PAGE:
Blog: The Educated Reporter

Education Research: Where to Find It and How to Evaluate It

Researchers at Michigan State University and Teachers College, Columbia University, tackled an intriguing question in a 2016 study: How much influence were large, national donors having on local school board elections?

The study’s abstract stated that large donor networks had “nationalized” local education politics in Los Angeles, Denver, New Orleans and Bridgeport, Conn.

But the real news didn’t appear until halfway through the study: National donors gave almost $4 million to candidates and committees in the four cities in the 2012 and 2013 election cycles, which made up close to half of the total campaign donations in those school board contests.

The example shows how academic research can be a gold mine for education reporters, if they know where to look.

“How can we use research to do our jobs better?” asked Jamaal Abdul-Alim, the education editor for The Conversation, and the moderator for a session on that topic at the Education Writers Association’s 2018 annual conference.

Don’t Dwell on the ‘Abstract’

Denise-Marie Ordway, the managing editor for Journalist’s Resource out of Harvard University, provided the school board elections study as a way to underscore her first tip: Don’t spend too much time on the abstract.

“What researchers consider to be the most important takeaway from a study isn’t always what a reporter would think is the most compelling part of a study,” she said.

Ordway was joined on the panel by Ed Pauly, the director of research and evaluation at The Wallace Foundation.

Both panelists said that it’s not easy for reporters to quickly determine the quality of a study or the quality of a journal, or to know whether the findings they’re reading are legitimate. As a result, reporters run the risk of giving all published studies equal weight in their reporting. 

Research ‘Whiplash’

That can lead to a kind of research “whiplash,” said Matt Barnum, a national education reporter for Chalkbeat who frequently breaks news from academic papers.

“If someone says a study is legitimate, I think we should validate that or invalidate that by talking to experts, or we should mention the study’s limitations,” said Barnum, who spoke with reporters about his work in a separate session.

“And then some studies are illegitimate, and we should ignore them,” Barnum added. “It’s our job to figure out where a study falls on that spectrum.”

So, where to start?

Ordway said that first, reporters must be mindful of the difference between correlation and causation. You can’t infer one occurrence caused another just because the two happened at the same time, she said.

For example, if test scores increased after a school decreased class sizes, or after it implemented a new instructional program, that doesn’t mean that the particular intervention caused the achievement boost.

Ordway said reporters should not assume a study is bulletproof because it’s from Harvard or another elite institution. Instead, she said, they should look for specific indicators of quality:

  • Is the study published in a peer-reviewed journal?
  • Can the results be replicated?
  • Did it present all the data and statistical analyses?
  • Were there conflicts of interest?
  • Does it make inferences that feel too broad based on the sample size?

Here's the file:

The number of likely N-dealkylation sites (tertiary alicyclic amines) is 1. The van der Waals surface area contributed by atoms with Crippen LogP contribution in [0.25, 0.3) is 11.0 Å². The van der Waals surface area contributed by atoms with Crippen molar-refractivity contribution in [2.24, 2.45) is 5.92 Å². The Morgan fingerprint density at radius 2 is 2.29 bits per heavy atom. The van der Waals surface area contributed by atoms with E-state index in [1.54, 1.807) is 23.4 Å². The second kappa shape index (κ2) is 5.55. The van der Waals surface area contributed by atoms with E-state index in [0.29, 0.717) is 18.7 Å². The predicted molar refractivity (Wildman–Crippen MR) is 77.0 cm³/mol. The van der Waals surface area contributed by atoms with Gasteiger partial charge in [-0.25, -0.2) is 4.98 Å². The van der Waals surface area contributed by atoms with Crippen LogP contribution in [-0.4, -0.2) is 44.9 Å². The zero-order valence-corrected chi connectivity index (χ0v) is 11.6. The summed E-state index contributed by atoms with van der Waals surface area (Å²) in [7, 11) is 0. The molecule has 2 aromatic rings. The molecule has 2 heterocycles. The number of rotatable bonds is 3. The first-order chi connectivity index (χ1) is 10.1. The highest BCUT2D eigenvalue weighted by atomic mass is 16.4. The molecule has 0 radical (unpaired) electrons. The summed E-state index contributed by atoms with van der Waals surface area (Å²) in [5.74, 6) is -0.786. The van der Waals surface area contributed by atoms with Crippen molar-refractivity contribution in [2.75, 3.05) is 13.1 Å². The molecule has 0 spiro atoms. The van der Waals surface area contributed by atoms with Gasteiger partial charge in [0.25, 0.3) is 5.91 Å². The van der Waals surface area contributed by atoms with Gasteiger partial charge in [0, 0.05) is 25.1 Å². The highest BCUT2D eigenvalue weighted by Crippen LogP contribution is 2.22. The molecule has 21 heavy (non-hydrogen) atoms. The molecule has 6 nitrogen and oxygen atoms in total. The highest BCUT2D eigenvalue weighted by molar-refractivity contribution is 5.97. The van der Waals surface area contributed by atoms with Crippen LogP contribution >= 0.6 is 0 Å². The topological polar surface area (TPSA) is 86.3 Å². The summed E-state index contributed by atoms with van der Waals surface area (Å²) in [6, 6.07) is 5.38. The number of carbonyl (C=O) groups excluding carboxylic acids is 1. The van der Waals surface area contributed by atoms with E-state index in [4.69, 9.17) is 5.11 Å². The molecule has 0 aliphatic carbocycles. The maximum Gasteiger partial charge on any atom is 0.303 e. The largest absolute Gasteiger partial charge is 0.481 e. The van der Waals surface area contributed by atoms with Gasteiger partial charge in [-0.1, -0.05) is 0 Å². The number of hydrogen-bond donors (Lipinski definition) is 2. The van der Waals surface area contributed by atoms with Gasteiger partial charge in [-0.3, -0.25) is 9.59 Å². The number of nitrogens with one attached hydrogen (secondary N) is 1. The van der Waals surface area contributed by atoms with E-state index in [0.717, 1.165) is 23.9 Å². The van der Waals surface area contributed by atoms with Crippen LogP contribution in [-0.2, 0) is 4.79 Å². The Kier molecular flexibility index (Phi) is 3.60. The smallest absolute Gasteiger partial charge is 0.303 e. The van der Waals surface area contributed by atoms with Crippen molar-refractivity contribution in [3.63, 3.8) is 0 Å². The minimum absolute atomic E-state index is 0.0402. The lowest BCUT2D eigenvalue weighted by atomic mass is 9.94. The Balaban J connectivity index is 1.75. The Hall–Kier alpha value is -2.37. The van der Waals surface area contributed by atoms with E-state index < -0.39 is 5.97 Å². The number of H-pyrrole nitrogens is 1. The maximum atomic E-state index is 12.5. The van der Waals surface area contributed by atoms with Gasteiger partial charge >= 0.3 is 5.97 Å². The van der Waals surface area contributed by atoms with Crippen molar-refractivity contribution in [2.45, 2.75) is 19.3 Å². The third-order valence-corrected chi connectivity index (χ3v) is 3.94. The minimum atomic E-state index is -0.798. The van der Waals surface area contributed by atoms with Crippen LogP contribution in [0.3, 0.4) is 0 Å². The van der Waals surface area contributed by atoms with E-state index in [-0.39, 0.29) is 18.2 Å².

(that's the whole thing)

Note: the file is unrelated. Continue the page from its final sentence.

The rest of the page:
• Does it explain the findings while also noting limitations?

Ordway said it’s also important to ask who is affected by the findings. For example, does a research finding apply to college students in one state? Or college students nationwide?

Pauly said assessing the credibility of academic research is a lot like assessing the credibility of sources a journalist interviews. He suggested reporters mine literature reviews, or research articles written by experts who curate high-quality papers on a topic. Pauly recommended reporters search for those in the Review of Educational Research.

A Springboard for Reporting

“What’s open and unresolved, and what’s no longer in dispute?” Pauly asked. “That can be a springboard for your reporting. And then you can also tell your readers what claims are really solid.”

Pauly also suggested that education reporters establish sources in academic institutions who are willing to review a study for whether it’s important and reliable. Ordway echoed that point.

“Have good education faculty as sources,” she said. “Then you can go to them and say, ‘What do you think of this?’, and get some feedback. That’s invaluable.”

Pauly said one way to assess the quality of an academic journal is to see where it ranks in Journal Citation Reports, which evaluates and compares thousands of journals based on how frequently they are cited by others in the field. A journal’s “impact factor” from JCR is generally listed in all Wikipedia entries, Pauly said.

The process of ranking journals is used to help decide which professors get tenure; generally, professors who publish more frequently in higher-ranked journals may be looked upon more favorably. But as a byproduct of that process, Pauly said, journalists can often make “limited decisions” about a journal’s quality.

As for how to keep up with the latest research, the panelists recommended several steps:

  • Sign up for alerts from leading education research journals. Some of the larger ones have press departments that give out codes to access the journal for free.
  • Find out how to get alerts about new papers or research from your local university and/or research institutions.
  • Sign up for the weekly email from Journalist’s Resource at Harvard University.


Have a question, comment or concern for the Educated Reporter? Contact Emily Richmond. Follow her on Twitter @EWAEmily.

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